27 June 2018
27 Jun 2018

The Dehonians were born on June 28th

by  Juanjo Arnaiz Ecker, scj

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That particular June 28th was the feast of the Sacred Heart! A Friday. It was at Saint-Jean Institute in Saint-Quentin. The archpriest of the city presided over the ceremony. Also present were two religious Servantes. Moreover, as a sign of the birth of a congregation, several confreres were present with the same call, Vinchon and Heymès, brothers who subsequently, however, would not persevere (NVH 12/161 and 13/55), and Alphonse Rasset, who that same day became the first Postulant (see NQT 19/112).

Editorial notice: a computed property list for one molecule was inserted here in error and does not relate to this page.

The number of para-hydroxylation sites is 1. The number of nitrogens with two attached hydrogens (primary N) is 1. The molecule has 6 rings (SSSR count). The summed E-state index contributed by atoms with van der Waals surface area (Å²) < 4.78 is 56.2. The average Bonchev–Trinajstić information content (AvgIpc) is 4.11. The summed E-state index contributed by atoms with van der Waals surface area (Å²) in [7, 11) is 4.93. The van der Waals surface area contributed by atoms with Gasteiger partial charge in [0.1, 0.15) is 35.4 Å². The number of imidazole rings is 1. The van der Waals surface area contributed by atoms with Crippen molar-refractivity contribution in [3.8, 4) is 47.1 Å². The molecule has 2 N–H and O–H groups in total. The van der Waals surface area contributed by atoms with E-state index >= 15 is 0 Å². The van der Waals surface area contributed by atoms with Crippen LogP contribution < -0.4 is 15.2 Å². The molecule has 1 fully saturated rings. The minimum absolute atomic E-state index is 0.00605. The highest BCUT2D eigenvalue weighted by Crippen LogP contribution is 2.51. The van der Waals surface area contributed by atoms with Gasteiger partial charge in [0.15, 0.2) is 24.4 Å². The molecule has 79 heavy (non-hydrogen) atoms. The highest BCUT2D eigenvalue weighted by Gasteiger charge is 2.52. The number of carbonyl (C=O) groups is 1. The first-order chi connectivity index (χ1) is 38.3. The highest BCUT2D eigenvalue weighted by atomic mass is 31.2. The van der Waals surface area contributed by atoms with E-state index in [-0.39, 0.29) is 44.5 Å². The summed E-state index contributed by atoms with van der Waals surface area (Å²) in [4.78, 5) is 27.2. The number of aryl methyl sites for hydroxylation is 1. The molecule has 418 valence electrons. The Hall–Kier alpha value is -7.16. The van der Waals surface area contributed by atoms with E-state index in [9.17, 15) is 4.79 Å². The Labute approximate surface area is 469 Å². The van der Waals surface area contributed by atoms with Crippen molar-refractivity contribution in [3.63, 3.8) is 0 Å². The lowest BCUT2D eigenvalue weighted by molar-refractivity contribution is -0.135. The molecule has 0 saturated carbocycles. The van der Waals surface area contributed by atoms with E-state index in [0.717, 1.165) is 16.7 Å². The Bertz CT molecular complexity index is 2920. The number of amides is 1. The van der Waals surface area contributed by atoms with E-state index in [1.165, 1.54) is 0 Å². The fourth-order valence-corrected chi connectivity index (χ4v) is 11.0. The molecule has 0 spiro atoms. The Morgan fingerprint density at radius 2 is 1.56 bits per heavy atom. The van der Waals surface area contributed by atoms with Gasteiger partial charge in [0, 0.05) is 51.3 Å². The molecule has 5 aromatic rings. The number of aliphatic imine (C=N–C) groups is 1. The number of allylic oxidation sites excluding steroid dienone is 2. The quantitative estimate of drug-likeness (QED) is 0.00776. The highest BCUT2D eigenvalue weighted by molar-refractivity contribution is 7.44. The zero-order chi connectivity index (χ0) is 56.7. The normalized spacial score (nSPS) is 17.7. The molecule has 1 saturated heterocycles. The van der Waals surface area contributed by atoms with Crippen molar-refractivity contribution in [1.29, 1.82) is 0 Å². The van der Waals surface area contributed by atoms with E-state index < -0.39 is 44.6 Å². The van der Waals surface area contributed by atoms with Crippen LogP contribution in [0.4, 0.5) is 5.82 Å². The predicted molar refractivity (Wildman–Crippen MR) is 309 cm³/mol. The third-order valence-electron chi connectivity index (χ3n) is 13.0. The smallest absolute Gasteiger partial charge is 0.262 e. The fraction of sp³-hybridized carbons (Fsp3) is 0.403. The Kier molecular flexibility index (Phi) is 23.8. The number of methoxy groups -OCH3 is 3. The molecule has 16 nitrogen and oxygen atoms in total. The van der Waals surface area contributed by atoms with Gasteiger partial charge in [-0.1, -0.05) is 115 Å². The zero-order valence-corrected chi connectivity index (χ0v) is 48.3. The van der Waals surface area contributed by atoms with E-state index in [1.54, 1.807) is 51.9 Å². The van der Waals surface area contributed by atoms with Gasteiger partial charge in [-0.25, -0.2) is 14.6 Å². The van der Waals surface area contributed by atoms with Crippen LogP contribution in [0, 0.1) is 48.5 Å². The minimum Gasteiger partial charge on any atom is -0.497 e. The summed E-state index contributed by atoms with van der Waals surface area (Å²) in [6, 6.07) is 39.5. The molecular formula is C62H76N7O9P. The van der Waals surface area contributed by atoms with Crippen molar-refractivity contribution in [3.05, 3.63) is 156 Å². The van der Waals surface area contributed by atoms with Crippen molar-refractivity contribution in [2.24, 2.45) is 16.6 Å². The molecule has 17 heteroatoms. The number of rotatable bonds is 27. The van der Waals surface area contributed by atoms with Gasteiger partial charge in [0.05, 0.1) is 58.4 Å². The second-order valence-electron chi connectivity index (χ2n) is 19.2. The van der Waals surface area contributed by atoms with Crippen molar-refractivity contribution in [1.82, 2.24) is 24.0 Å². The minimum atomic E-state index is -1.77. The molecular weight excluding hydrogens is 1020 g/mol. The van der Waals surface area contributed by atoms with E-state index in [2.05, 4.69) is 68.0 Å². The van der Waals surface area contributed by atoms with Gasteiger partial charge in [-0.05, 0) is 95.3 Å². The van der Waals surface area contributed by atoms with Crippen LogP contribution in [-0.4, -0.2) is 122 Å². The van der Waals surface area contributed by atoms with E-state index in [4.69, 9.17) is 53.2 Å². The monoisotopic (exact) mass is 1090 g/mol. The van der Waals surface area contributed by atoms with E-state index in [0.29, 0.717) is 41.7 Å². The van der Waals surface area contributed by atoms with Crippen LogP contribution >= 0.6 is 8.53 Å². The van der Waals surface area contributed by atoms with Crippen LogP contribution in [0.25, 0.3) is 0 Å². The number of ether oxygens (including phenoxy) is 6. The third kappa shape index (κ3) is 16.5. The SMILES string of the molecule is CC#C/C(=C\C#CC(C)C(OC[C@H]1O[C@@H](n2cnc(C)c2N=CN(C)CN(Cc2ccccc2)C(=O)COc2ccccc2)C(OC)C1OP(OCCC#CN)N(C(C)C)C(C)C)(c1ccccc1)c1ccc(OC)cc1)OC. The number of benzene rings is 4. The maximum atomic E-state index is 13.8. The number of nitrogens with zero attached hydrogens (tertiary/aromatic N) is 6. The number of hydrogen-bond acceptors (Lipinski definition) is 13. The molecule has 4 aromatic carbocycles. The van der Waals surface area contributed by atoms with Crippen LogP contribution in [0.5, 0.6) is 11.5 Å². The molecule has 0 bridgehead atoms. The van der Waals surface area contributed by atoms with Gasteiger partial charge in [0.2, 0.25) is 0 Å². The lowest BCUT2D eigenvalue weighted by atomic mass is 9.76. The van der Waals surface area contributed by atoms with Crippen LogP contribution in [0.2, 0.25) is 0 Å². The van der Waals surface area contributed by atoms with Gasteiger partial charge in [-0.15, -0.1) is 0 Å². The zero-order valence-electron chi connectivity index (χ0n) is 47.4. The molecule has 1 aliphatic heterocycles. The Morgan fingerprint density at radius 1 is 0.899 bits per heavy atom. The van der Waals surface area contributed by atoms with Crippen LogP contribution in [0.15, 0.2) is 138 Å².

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But above all a strong desire was alive and accomplished: “The providential moment arrived for the realization of my vocation” (NHV 12/126). The bishop of Soissons had appointed Dehon as vicar at Saint-Quentin: “J’avais pour ce genre de ministère la plus grande répugnance, mais je n’en fis rien voir” (idem). It was not enough, the vocation was not complete: “I would have preferred the contemplation, the obedience of the cloister, the poverty, the study” (idem). It was a type of life that, since the seminary, was “désir ardent”, but was always accompanied by great hesitation “sur la congrégation à choisir”: Jesuit, Assumptionist … And behold, he draws his own way of consecrating himself to give fullness to what he feels inside. That June 28 “I gave myself without reserve to the Sacred Heart of Jesus […]; I felt that I was taking the cross on my shoulders, giving myself to Our Lord as a priest of reparation and as the founder of a new institute “(NHV 13/76). Together with the three vows there was a fourth definitive, expressive, indicative vow: “le vœu privé de victime” (idem). It was not something anecdotal or superficial, but full of consequences (“manifestations divines” wrote Dehon in NQT 44/179): loss of health, financial difficulties, the anguish of the soul with the “Kulturkampf” of 1880, the investigation of the Holy Office and the Consummatum est, the loss of honor (with the journalistic attempt to make an issue regarding the death of several young Servantes), and the loss of his parents. But together with the crosses there was joy: the growth of fraternity, the realization that this project of discipleship, relationship and service to Christ has served and continues to serve thousands of Christians during these 140 years. When will it end? God knows. But we know that “This date of June 28, 1878, will no doubt be considered as the date of its foundation” (NHV 13/76). To many years!

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